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4 votes
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Is $\text{Id}-T$ always invertible when $\lim_{n\to\infty} T^n = 0$?

Injective: Let us first prove that $I-T$ is injective. For this we check that the kernel is trivial. Let $v$ be in the kernel of $I-T$, i.e. $(I-T)v=0$, then $v=Iv=Tv$. However, this cannot be as ...
Severin Schraven's user avatar
4 votes
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Prove that the sequence $(A_n(f))$ is convergent in the normed space $C[0,1]$. Prove that the sequence $(A_n)$ is not convergent in the operator norm.

To prove that $A_nf$ is convergent, just notice that $$ \|A_n(f)-f\|_{\infty}=\max_{[n/n+1,1]}|f(x)-f(n/n+1)|. $$ By continuity at $x=1$, we know that the latter maximum approaches zero as $n\to\infty$...
GReyes's user avatar
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2 votes
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How do I find subspaces and quotients of the vector spaces $V_i$ such that the maps become injective and surjective?

For the first problem, $W_1=V_1,W_2=g(W_1),W_3=fg(W_1)$, and similarly for the second problem $W_1=V_1/\text{ker}(fg), W_2=V_2/\text{ker}(f),W_3=V_3$ ADDED: Any such sequence for the first problem $$...
Ben's user avatar
  • 7,011
2 votes

Transformations of Function

I will give you a concrete example to see why does this make sense: $\textbf{Question}$:Let $D$ be the closed region surrounded by the $x$ axis, the $y$ axis, and $x+y=2$. Then compute $\iint_{D}e^{\...
Bowei Tang's user avatar
  • 1,300
1 vote
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Assume that $AT$ is a continuous operator. Show that $A$ is also a continuous operator.

You know that $y_n\to0$. Applying the Theorem to $T$ and $\{x_n\}$, you get $$ 0\leq \|x_n\|\leq m\|Tx_n\|=m\,\|y_n\|. $$ As $y_n\to0$, this shows that $x_n\to0$. Once you know this, $$ z=\lim_nAy_n=...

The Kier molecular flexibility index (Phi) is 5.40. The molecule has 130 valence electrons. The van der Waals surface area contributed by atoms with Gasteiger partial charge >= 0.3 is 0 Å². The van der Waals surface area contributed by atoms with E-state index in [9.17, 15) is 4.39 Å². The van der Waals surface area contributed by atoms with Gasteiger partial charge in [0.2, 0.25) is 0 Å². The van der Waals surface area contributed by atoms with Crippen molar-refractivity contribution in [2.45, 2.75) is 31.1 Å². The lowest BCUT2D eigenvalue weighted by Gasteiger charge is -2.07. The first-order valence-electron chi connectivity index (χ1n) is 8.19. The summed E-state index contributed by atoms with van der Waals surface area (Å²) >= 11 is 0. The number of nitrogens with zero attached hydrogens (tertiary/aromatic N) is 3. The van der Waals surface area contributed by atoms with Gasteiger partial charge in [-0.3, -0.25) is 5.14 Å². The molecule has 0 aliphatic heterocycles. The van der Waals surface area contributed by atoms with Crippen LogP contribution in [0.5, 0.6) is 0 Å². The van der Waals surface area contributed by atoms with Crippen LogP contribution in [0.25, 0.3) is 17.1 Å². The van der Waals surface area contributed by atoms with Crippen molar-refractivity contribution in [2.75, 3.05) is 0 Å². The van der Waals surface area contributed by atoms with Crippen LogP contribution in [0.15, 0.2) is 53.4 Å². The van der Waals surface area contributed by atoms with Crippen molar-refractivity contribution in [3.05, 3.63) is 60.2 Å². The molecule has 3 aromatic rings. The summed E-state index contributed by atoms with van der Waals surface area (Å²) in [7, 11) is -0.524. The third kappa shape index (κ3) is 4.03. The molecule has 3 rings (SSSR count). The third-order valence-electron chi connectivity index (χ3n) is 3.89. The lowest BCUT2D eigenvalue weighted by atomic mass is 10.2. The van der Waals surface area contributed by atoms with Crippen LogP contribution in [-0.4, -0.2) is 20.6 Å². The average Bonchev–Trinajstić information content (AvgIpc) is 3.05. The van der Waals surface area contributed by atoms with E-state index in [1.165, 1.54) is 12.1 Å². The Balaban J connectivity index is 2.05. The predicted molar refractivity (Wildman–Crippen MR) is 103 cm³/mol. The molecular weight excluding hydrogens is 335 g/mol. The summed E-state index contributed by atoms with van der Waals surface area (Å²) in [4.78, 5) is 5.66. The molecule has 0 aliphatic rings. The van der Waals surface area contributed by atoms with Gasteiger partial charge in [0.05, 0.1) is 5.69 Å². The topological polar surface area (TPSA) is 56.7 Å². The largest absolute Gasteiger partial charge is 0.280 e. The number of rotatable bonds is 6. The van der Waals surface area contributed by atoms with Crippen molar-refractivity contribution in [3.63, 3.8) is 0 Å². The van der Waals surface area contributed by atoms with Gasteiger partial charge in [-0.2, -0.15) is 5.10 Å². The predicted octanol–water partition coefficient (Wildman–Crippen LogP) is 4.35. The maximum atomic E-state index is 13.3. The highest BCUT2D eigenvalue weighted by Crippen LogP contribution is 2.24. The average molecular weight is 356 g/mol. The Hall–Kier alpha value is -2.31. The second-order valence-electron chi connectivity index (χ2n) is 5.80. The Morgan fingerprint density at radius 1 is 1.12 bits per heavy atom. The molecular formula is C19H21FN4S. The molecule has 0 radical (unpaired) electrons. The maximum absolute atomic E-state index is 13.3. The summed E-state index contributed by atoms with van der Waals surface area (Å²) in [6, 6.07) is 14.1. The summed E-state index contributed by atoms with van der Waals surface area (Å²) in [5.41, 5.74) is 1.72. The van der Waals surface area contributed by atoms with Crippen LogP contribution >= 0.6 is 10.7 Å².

Martin Argerami's user avatar
1 vote

Completely non- normal matrix

The norm of the matrix $A$ is $$A=\begin{bmatrix} a & b \\ 0 & a \end{bmatrix}\implies \| A \| = \frac 12 \left(|b| + \sqrt{|b|^2 + 4|a|^2} \right) $$ (for a proof see Corollary 2 from the ...
Exodd's user avatar
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1 vote

Is $\text{Id}-T$ always invertible when $\lim_{n\to\infty} T^n = 0$?

I assume that the space is complete. If $\|T^n\|\to 0$ then $\|T^k\|<1$ for some $k>0.$ Then the operator $I-T^k$ is invertible, by applying the Neumann series. We have $$I-T^k=(I-T)(I+T+\ldots +...
Ryszard Szwarc's user avatar
1 vote
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Why formula for operator in another basis is like this?

One way to think about this is as follows: Suppose that $T\colon V \to V$ is a linear map from a finite-dimensional vector space to itself. If we pick a basis $B= \{b_1,\ldots,b_n\}$ of $V$, then we ...
krm2233's user avatar
  • 4,851
1 vote

The left shift map and its image.

I claim that ${\rm Im} T$ is equal to the set of constant sequences $(x, x, x, \dots)$, where $x \in \mathbb{R}$ - we will call this set $A$. ($A \subseteq {\rm Im} T$) This is trivial; any sequence $(...
K. Jiang's user avatar
  • 7,992
1 vote
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Why is omitting a column that is a linear combination of other columns not considered an elementary operation in solving a system of linear equations?

You seem to be saying that $$ \begin{cases}2x+3y+z=1\\ x+3y+2z=3\end{cases} \qquad\text{ and } \begin{cases}2x+z=1\\ x+2x=3\end{cases} $$ are the same system? The second column is a linear combination ...
Martin Argerami's user avatar
1 vote

Prove that the canonical mapping from an infinite dimensional vector space to it's double dual is a one-to-one mapping.

Let $\psi: V \to V^{**}$ be the canonical injection $v\mapsto (g \mapsto g(v))$, we want to prove that $\psi$ is injective. If we have some non-zero $v\in V$ we can extend $\{v\}$ to a basis of $V$ ...
Kilian's user avatar
  • 111
1 vote
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understanding the dimension theorem proof and analysing it

Your proof is almost correct! The only thing is you need to argue why it is that $Tb_{k+1},\dots,Tb_n$ form a basis for $\text{im } T$. First we will argue that they are linearly independent. Suppose $...
moboDawn_φ's user avatar
1 vote
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Prove that $A$ is a bounded automorphism of the vector space $X$. Also prove that $\sigma(A) = \{ \lambda \in \mathbb{C} \mid |\lambda| = 1 \}$.

When $c=0$, $A$ is the identity operator, whose spectrum is just $\{1\}$, so $\sigma(A)=S^1$ doesn't hold. We assume $c\not=0$ in the next. If $\lambda\in\sigma(A)$, $|\lambda|\le\|A\|=1$, and we also ...
Just a user's user avatar
  • 16.8k

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